Trouble had its own plan and always lurked in the shadows waiting to jump me. The simplest thing could go wrong. There was just no way to anticipate what was down the road. Billy and Troy were out of pocket when Uncle Parnell was ready to leave. Daddy sent me and Sue to look for them. Jamey and Froggy told us they had seen them close to the railroad track. Daddy had told us many times not to let him catch us on the railroad track. We played close to it all the time, but out of consideration to him, were very careful not to let him catch us. Jamey and Froggy went along to help us. Near the railroad, we found Billy’s sling shot. I knew he would never have abandoned it. This was serious!!!! Froggy slipped under the fence and scrambled up into one of the railcars, pulling Jamey up after him. We heard them exclaiming, “Golleeeee…would you look at this! Continue reading
Pop..pop..pop..pop..pop..pop..pop…the percussion of Daddy’s belt flying out of his belt loops would have brought me out of a coma. Of his various approaches to discipline, “Spontaneous Combustion” was my specialty and the one I experienced most, being both clumsy and a smart mouth. Things could be rocking along just fine till someone – usually me – broke a dish, made a smart remark, or embarrassed Daddy. Though I never set out to be “smart-alecky”, I could always count on my big mouth. What I thought was funny, didn’t always amuse him. I carefully memorized jokes, even if they were way over my head, to tell at just the right moment. My judgment of the right moment was poor, such as when we had the preacher’s family over to Sunday dinner and I told loudly a joke I’d overheard on the school bus. Continue reading
The first-grade class prayed for reprieve as Luther Simpson stumbled through a page of Jane and Fluff the Kitten while the second-graders dawdled over their sums across the aisle in our shared classroom.
Little Ruth Elaine Lawson, a girl I’d had always thought dull, dropped her head to her desk and snuffled quietly, before bursting into great, heart-wrenching, snotty sobs. Startled at this display in Continue reading
aI miss all the things my mother used to do for me. Even though she had to get up to a freezing house at five-thirty in winter to do it, she always had a hot breakfast on the table when we got up, usually hot biscuits, eggs, fresh milk, home-made jam or preserves, and either grits or oatmeal. Like most kids, I didn’t want it, but she insisted. “Breakfast is the most important meal of the day!” After the whirlwind of getting the older kids on the bus, she’d wash, iron, clean, sew, tend the garden, and when she finished her own pleasant tasks, do whatever extra things Daddy had to help her pass the time, all between taking care of however many of the children might be babies or toddlers. Continue reading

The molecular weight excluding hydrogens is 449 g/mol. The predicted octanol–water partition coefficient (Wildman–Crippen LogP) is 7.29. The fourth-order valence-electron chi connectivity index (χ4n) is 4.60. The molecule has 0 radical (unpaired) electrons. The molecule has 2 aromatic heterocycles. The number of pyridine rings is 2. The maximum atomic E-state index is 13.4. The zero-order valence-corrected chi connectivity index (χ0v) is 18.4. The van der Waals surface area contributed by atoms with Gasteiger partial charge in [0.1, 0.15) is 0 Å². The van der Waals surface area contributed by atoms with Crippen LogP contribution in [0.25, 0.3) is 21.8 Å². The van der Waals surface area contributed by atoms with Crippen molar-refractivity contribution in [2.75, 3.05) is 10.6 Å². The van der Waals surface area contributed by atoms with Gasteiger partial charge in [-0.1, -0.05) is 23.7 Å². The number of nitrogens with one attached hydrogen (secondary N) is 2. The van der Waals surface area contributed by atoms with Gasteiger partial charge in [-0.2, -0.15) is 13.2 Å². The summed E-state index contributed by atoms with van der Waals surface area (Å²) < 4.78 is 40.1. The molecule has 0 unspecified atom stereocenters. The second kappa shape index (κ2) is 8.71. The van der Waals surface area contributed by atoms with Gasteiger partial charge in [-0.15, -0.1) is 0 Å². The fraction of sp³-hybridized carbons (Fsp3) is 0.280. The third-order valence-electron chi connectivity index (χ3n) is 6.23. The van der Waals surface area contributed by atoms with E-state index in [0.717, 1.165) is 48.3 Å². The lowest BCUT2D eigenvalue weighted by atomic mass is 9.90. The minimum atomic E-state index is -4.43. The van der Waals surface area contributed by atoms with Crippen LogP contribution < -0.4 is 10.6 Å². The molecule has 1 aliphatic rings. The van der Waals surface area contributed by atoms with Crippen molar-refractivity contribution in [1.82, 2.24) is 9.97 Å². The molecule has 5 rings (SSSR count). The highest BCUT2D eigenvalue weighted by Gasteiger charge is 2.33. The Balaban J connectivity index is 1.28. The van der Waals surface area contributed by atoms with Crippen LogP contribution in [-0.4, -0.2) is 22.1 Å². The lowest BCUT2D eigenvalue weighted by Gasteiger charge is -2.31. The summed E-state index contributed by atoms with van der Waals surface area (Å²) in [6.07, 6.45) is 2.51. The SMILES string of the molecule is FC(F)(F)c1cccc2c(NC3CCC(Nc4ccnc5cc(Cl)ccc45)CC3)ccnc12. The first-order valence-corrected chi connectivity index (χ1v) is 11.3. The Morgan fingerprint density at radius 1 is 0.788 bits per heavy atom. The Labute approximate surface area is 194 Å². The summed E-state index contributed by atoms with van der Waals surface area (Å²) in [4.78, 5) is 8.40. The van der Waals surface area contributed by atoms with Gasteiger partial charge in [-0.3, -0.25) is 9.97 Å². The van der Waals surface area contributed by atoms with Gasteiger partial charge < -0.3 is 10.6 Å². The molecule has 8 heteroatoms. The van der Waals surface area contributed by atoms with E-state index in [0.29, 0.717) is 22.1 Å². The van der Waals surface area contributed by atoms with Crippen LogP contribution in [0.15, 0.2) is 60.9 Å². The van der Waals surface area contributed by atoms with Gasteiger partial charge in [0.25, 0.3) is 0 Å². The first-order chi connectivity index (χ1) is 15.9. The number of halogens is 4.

Squeaky crapped my pants! Really! Just in case you didn’t read my earlier post. I bought “Smarty Kitty” off an infomercial when I was seduced by the idea of a cat using toilet, instead of the cat box. Never mind that Squeaky had been happily using his cat box without fail for the entire five years since we adopted him. Now, he won’t go near it, leaving surprises in the bathtub, on towels, on rugs, in my sewing basket……..I am frustrated by the mess and feel guilty for confusing him. I’ve considered euthanasia, for me, not him, but that seems unethical since I took him out of a shelter and promised him a good home. Continue reading
When you are dealing with family, it clarifies things to have a scale. You don’t have to waste time analyzing people when you have a ready reference. This one works pretty well for us.
- Has a monogrammed straight jacket and standing reservation on mental ward.
- Family is likely to move away without leaving forwarding address. Has jail time in the past or the future
- People say, “Oh, crap. Here comes Johnny.”
- Can go either way. Gets by on a good day. Never has been arrested. Can be lots of fun or a real mess. Relatives usually will invite in for coffee. Likely to have hormone-induced behavior.
- Regular guy. Holds down a job. Mostly takes care of business. Probably not a serial marry-er. Attends church when he has to.
- Good fellow. Almost everybody likes him or her. Volunteers for Habitat for Humanity. Manages money well enough to retire early.
- High achiever. Business is in order. Serves on city council.
- Looks too good to be true. What’s really going on?
- Over-achiever. Affairs are in order. Solid citizen. Dull, dull, dull. Could end up as a 1
Instead of saying, “Uncle Henry’s a pretty good guy, but sometimes he goes off the deep end, you could say, ‘He’s a usually about a 6 but he was a little 4-ish after Aunt Lou took his new truck and ran off with his brother’.” Or… Continue reading
I was almost named Clothilde. (KLO-TEEL. Wouldn’t have taken mean kids long to rename Kotex) So were my three sisters. No matter what heinous deed my mother may have committed or may commit in the future, I forgive her because she stuck up for me when it really mattered. Daddy was raised in North Louisiana during the deepest of the Depression, one of seven children always on the brink of starvation. His father either rented a farm or sharecropped when he couldn’t manage rent. Daddy didn’t speak often about his family’s situation, but occasionally slipped up and revealed the difficulties they suffered. They were a troubled family, economically and socially and moved frequently. Continue reading